We’re already nearly a twelfth of the way through the year! It feels like January has gone by extremely quickly. While we hope your fitness business is doing record business so far this year, we’ve been busy putting together the final touches to our completely updated workout builder and recorder functions and then we’ll be launching our service for everyone. So we’re extremely busy right now, with a lot of testing and chatting with our beta users, as well as lots of other fitness industry people, so we know exactly how you want our software to work for your business.
If you’d like to get involved at this stage and would like to have a chat with me about the fitness industry and your business within it, do please get in touch by using our Contact Us page.
In the meantime, our Stuff We Like post this week includes one more round up from 2015 (I make no promises that this is the last one. But it’s probably the last one), a list of the best exercises you should be doing, how to make the move from lean to ripped, back pain help and ab wheel core strength development.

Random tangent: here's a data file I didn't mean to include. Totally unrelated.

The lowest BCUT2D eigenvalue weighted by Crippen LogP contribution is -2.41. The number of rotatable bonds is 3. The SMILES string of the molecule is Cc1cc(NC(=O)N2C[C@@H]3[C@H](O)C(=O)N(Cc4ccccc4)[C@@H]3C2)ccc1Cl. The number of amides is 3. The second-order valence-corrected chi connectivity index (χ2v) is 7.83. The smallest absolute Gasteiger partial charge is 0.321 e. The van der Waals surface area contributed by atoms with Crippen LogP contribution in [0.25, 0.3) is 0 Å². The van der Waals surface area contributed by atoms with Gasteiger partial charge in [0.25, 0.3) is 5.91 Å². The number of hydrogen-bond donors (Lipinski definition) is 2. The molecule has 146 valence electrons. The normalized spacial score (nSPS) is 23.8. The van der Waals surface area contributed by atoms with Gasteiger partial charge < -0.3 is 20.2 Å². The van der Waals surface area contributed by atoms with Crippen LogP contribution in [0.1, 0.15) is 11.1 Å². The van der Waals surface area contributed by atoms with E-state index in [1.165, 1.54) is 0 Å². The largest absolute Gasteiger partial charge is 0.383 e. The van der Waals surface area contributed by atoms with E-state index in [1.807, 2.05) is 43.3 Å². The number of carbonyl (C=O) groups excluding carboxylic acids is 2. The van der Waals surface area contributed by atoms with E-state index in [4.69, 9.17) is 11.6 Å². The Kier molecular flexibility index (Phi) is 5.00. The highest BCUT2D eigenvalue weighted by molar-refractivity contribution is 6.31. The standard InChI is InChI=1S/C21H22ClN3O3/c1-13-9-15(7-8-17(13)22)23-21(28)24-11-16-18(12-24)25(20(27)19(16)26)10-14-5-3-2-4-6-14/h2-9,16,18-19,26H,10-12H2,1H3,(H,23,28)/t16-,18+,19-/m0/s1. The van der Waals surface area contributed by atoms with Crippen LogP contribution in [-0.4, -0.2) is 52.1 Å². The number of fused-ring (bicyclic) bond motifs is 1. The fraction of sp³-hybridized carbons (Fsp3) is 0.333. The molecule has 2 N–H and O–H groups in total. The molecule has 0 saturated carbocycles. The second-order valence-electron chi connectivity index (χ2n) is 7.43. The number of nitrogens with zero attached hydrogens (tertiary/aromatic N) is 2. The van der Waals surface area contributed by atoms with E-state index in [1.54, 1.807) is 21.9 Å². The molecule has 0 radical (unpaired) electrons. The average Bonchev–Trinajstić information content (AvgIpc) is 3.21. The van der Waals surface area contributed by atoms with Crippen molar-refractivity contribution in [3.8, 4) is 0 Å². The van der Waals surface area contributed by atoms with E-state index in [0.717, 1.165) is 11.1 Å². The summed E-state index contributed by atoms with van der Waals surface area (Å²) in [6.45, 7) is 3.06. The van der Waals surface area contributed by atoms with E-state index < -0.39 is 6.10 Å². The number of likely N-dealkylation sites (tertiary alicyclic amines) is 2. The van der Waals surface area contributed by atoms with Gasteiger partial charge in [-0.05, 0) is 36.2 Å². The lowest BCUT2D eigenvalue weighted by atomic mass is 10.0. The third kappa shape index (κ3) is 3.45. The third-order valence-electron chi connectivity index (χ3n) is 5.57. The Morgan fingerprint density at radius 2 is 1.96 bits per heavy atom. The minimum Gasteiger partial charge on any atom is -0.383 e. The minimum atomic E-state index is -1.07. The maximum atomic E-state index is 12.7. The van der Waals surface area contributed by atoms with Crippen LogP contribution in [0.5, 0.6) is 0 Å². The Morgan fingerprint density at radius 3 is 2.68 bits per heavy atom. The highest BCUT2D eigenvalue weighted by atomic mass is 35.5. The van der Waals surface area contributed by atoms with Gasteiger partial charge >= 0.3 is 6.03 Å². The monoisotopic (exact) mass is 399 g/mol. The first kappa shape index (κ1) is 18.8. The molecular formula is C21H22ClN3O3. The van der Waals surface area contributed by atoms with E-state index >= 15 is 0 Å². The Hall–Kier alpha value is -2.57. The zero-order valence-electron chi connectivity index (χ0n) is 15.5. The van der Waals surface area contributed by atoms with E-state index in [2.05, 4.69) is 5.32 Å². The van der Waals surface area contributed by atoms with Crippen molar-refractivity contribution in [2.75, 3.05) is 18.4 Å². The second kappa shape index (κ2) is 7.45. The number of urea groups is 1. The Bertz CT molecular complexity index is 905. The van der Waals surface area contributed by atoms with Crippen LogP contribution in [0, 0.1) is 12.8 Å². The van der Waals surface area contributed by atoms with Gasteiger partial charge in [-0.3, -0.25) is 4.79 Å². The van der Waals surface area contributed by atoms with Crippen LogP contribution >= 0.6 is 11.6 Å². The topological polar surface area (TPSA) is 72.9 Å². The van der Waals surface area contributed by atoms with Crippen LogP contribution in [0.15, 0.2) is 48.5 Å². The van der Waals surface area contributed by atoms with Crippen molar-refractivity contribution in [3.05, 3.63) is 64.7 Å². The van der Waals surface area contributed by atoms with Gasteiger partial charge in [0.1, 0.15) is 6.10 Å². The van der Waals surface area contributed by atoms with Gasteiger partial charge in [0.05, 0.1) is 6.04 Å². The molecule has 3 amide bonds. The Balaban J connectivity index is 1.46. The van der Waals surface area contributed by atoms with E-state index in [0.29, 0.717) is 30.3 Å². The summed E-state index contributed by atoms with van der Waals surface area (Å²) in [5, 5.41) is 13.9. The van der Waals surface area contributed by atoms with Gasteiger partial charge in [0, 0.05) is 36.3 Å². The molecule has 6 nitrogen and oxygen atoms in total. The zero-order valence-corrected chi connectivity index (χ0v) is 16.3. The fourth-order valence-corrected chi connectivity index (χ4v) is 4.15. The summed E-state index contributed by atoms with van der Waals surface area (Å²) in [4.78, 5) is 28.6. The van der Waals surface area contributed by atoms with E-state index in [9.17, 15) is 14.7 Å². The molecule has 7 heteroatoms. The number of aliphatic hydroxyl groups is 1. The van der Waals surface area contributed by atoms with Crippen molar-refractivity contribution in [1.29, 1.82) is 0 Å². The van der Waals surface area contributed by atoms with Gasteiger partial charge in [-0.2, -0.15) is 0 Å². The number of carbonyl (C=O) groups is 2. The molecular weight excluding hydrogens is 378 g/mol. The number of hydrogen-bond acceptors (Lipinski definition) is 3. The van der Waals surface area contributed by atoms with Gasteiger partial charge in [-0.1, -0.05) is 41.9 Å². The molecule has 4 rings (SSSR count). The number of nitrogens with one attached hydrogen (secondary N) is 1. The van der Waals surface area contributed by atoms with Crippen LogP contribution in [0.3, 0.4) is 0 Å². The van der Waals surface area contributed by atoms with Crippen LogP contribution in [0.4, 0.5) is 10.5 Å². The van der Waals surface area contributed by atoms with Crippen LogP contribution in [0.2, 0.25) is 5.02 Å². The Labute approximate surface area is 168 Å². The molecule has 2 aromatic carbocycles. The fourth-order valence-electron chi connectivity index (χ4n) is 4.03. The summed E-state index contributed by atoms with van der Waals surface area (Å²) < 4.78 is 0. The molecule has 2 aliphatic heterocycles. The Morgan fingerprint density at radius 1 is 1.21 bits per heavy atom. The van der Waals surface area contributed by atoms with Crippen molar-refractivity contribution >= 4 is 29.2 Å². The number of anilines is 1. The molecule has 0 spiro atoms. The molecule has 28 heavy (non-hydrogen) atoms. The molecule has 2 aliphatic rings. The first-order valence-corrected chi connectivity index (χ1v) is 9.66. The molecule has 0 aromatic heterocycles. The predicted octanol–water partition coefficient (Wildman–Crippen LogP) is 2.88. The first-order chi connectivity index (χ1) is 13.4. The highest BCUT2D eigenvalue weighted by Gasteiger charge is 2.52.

The Poliquin Group list out their top ten exercises, with a whole load of solid reasoning behind each of their choices. There’s not much in the way of surprises here (and nor should there be) but just being reminded of Garhammer Raises and why we should do them made me happy!
You can find the list of exercises here.
Keith Norris is a hell of an athlete and, at 51 years old, 220lbs and ripped, he walks the walk. In this excellent blog post, he goes through what it takes to go from lean to ripped and how to get the body you really want. Get serious about the basics first, then understanding and increasing your insulin sensitivity is how to go about it.
There are obvious parallels with some of Kiefer’s work here (especially Carb Backloading) with some additional information on lifestyle choices and some of the supplements and foods to help you along the way.
You can read the full post here.
This is a fascinating post from Stephan Guyenet on the basics of back pain and how it’s often nothing to do with structural issues, his personal journey with such pains, and how he has healed the vast majority of his back pain issues using the methods from one, inexpensive (it’s under $5 in the US and £3.49 in the UK on kindle) book Healing Back Pain by John Sarno.
If you help people who suffer from back pain, and I know many of you do, then this could be an excellent book for you to pick up.
You can read the full blog post here.